There are no atheists in a foxhole. When the mortars rain down and bullets and shells fly overhead, brave and reckless men cry out for their mothers, and for Jesus.
When it’s 4am on a hospital ward and you are grappling with cancer and infection and neuropathy, and you are no longer sure you are going to make it through, it’s pretty much the same. Reach out to Mother and Jesus.
At a very low point in my illness, about the middle of 2014, I lost control of my bladder and required catheterisation. After a week or so, the crisis passed and the time came for the removal of the device.
The procedure involved is somewhat less than scientific, and requires the patient and the nurse to jointly count to three, at which point the latter pulls the offending tube quite forcibly from the most sensitive appendage of the former. Then the patient waits and waits, perhaps for 12 hours, for the bladder to return to normal function but, unfortunately, in this case the bladder was having none of it.
The only remedy was to return to the catheter and hope for a better outcome next time around.
Sense of despair
Next time around duly arrived and again I waited and waited to no effect. I passed the point of 12 hours of not pissing with a growing sense of despair and decided, being in something of a foxhole, to pray. I placed the bottle between my legs and started the first Hail Mary.
Halfway through I started to pee. The flow increased and I prayed with even more intensity and in seconds, to quote Michael Harding, I was pissing like the officer’s horse and still going strong as I began the second cycle of Hail Marys. Whether it was fear, gratitude or the foxhole effect, I could not piss for three months afterwards without a whispered Hail Mary to start proceedings.
And I remembered, during those long stretches of hospitalisation, how my mother solved most of her life’s problems with tea and brown bread. For the more intractable issues she added three Hail Marys to the mix.
However, some of my afflictions do not succumb to the three Hail Marys treatment. There are mornings that begin at 4am with the crushing realisation that my life has changed in a very profound way. I feel the pain of the neuropathy in my feet and I know I will never play tennis or run again, or even walk properly for that matter.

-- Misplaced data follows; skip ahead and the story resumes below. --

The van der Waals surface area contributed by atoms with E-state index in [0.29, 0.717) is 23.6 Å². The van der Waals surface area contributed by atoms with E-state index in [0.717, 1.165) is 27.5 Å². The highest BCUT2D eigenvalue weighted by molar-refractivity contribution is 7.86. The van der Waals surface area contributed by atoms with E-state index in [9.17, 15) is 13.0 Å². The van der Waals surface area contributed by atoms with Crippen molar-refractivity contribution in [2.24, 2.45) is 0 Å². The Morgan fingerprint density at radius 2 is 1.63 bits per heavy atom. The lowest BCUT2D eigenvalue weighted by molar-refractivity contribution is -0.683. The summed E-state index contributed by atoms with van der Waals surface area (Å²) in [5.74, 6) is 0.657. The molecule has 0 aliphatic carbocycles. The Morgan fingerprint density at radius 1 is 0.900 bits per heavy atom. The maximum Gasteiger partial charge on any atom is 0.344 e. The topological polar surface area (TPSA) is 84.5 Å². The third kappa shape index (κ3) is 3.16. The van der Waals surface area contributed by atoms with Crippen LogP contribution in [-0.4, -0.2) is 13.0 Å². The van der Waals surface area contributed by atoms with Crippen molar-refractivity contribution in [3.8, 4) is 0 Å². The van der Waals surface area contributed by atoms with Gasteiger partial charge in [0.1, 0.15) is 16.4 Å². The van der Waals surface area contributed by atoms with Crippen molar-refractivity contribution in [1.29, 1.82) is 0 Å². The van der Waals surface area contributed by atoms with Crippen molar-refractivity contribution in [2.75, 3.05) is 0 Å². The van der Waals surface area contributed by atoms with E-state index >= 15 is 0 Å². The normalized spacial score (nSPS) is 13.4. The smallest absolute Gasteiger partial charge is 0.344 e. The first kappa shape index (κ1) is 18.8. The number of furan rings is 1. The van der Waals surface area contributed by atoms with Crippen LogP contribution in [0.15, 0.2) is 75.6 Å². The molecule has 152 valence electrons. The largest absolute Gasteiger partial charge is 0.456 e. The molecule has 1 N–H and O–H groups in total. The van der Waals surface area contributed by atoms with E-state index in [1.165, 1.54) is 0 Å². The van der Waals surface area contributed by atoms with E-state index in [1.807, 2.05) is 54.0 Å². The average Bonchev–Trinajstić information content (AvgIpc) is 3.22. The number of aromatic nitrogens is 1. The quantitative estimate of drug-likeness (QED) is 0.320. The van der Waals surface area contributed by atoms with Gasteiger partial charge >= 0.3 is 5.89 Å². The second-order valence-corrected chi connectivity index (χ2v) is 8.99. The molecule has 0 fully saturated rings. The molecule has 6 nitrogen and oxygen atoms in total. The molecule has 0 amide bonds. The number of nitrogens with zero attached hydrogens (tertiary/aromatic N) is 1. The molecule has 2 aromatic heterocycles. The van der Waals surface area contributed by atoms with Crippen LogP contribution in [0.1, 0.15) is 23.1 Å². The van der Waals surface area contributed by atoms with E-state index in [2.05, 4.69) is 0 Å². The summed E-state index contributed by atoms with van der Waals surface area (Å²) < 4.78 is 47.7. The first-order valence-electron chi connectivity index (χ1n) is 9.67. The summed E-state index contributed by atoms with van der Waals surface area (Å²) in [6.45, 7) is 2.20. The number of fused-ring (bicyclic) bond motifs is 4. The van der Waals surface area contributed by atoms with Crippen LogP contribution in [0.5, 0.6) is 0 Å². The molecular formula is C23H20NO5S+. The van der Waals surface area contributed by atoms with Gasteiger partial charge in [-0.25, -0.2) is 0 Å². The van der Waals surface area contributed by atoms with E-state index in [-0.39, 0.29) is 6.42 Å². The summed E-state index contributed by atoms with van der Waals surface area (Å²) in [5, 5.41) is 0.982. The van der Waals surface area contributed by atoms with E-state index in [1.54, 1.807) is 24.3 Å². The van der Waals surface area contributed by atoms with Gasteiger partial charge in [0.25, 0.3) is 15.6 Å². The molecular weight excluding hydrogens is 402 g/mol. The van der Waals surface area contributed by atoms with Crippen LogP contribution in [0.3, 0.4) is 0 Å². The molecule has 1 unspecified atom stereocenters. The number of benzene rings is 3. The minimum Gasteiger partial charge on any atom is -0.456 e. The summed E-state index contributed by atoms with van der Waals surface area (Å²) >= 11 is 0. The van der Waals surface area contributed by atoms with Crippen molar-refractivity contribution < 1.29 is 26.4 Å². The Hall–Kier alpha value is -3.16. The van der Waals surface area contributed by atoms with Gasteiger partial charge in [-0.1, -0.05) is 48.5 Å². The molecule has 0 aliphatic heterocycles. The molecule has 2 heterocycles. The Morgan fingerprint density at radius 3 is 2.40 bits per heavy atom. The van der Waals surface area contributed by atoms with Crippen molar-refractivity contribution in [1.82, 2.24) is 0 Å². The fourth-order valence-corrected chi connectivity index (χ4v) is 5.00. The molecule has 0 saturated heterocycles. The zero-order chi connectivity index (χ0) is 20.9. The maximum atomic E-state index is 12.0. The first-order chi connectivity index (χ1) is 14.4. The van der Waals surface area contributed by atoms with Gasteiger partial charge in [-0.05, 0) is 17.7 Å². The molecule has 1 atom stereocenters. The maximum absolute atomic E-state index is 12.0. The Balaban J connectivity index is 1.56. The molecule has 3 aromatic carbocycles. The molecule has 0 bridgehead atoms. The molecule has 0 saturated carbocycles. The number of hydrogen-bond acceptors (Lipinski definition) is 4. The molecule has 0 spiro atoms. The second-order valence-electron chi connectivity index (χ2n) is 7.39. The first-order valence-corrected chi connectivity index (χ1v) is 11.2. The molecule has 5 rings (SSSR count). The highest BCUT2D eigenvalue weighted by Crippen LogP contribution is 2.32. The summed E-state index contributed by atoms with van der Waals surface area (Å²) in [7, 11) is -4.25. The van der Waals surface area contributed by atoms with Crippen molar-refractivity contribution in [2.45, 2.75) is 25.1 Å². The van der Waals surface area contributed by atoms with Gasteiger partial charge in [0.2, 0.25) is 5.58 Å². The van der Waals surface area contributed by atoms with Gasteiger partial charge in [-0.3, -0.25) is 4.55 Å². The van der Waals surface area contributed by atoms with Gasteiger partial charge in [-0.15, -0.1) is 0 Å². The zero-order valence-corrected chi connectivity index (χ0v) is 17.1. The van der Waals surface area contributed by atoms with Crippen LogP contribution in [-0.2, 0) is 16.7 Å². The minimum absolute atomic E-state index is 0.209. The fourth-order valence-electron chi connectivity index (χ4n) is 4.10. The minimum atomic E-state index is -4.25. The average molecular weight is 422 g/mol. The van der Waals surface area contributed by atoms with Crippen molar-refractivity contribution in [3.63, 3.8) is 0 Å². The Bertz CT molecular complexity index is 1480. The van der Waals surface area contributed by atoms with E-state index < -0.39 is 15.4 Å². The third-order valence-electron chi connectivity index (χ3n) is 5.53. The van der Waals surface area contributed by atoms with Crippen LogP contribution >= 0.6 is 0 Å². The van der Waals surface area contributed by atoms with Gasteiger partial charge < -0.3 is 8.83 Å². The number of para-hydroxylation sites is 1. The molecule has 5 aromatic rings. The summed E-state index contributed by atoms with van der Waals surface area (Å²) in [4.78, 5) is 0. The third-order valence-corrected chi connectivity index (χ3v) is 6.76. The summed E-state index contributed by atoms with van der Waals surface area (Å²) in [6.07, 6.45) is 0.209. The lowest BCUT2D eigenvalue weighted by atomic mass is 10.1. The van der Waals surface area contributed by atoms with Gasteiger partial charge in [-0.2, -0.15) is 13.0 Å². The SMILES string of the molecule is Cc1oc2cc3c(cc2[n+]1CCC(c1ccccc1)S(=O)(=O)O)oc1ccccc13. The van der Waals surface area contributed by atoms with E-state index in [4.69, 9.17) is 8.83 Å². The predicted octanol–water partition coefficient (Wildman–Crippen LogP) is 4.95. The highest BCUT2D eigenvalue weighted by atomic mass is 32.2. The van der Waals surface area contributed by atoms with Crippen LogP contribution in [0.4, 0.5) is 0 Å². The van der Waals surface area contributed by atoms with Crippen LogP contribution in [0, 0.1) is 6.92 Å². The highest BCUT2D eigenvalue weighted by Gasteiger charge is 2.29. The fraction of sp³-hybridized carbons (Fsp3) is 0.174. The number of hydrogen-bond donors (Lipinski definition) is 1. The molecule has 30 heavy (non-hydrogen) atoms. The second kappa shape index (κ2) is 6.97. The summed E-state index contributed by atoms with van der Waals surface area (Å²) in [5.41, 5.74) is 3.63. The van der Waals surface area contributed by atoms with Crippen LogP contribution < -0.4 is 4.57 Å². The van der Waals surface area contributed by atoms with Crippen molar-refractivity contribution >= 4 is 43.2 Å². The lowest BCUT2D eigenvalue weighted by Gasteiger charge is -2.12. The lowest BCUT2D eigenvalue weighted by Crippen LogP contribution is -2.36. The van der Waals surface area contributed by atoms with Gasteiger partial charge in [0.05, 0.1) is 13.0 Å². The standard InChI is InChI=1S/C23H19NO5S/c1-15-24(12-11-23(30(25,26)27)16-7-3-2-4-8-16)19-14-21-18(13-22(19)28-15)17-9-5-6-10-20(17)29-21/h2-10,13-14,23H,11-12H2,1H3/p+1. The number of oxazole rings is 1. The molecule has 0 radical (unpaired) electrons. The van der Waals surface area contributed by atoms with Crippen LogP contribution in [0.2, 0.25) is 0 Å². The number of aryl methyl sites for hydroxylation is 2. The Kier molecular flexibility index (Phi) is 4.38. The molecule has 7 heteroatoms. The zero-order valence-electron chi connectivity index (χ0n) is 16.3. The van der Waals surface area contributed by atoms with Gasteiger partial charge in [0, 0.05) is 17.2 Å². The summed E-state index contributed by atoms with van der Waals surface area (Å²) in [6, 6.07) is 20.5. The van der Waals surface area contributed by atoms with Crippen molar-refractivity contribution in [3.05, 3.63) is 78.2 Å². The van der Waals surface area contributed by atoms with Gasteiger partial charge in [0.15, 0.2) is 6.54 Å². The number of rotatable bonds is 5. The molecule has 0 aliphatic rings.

How in the name of Jesus Christ am I going to cope with this? I struggle to the kitchen on those grim and bleak days, and as soon as the light allows I watch blackbirds and robins search for food in the dead leaves under an ash tree.
Cyclists pass the house all through the morning, heading for the Naul, and sometimes I cannot suppress my resentment of their f***ing strong legs pushing their f***ing gleaming bikes up that hill and I feel like screaming at their f***ing bent backs. I never had to think much about my health in the time before cancer struck. I was indestructible, but this cancer has broken me.
But along the way there were moments when the sheer humanity of some of my carers lifted my battered soul out of depression and put me back to work on my recovery.
I met a physiotherapist at the National Rehabilitation Hospital who told me she double-jobbed as a wedding singer. She said she loved to sing and she took wedding bookings that slotted into her holiday entitlements at the NRH.
She was a beautiful woman and her smile, this vitality that shone in her eyes, could light up a room full of broken bodies, victims of strokes and motor cycle crashes.
I was part of an exercise therapy class that she supervised one day, and she decided we were going to dance. Myself and half a dozen patients who suffered from acquired brain injuries, all of us lurching and waddling our way back to independent walking, and I barely able to stand without assistance.
To the soundtrack of an orchestral waltz she came to my wheelchair, held out her arms and asked me to dance. I protested I couldn’t dance now – in fact I never could – and could she not see that I could barely stand at that moment.
She just stood there smiling, her arms held out to me, and somehow I found myself standing in her embrace and she started to count. One, two, three. One, two, three. She made a tiny dance step and I followed, then another and I followed, and then we both started to laugh. Laughter of joy and deep release from months of fear and frustration. A physical, heaving laughter on my part at the realisation that I would walk again; it might take months, but it was going to happen.
And I saw this humanity, this profound empathy again in a pair of physiotherapists at St James’s Hospital who strapped me into a machine and helped me take my first 10 steps after a bout of C. diff infection.
They held me through the searing pain of stretching leg muscles wasted by infection and shortened by being bedbound for months. They high-fived and hugged me when I made 20 steps in a zimmer frame and helped me to hide a hospital exercise bike in my room to use at weekends.
I have recovered well. I can walk now, on a good day on the beach, for nearly an hour. Sometimes in the night I wake up in a state of sweaty terror, reliving the past 16 months of medical misadventure and trying to make sense of it. But there is no sense to it. Only that I survived it and lived to tell tales of exalting humanity experienced along the way.
Des Allen is chief executive of Tennis Ireland and has just returned to work after a 16-month struggle with cancer. Throughout his illness he found that writing about his experiences was very therapeutic. He he hopes to publish some of his work this year to raise funds for cancer treatment.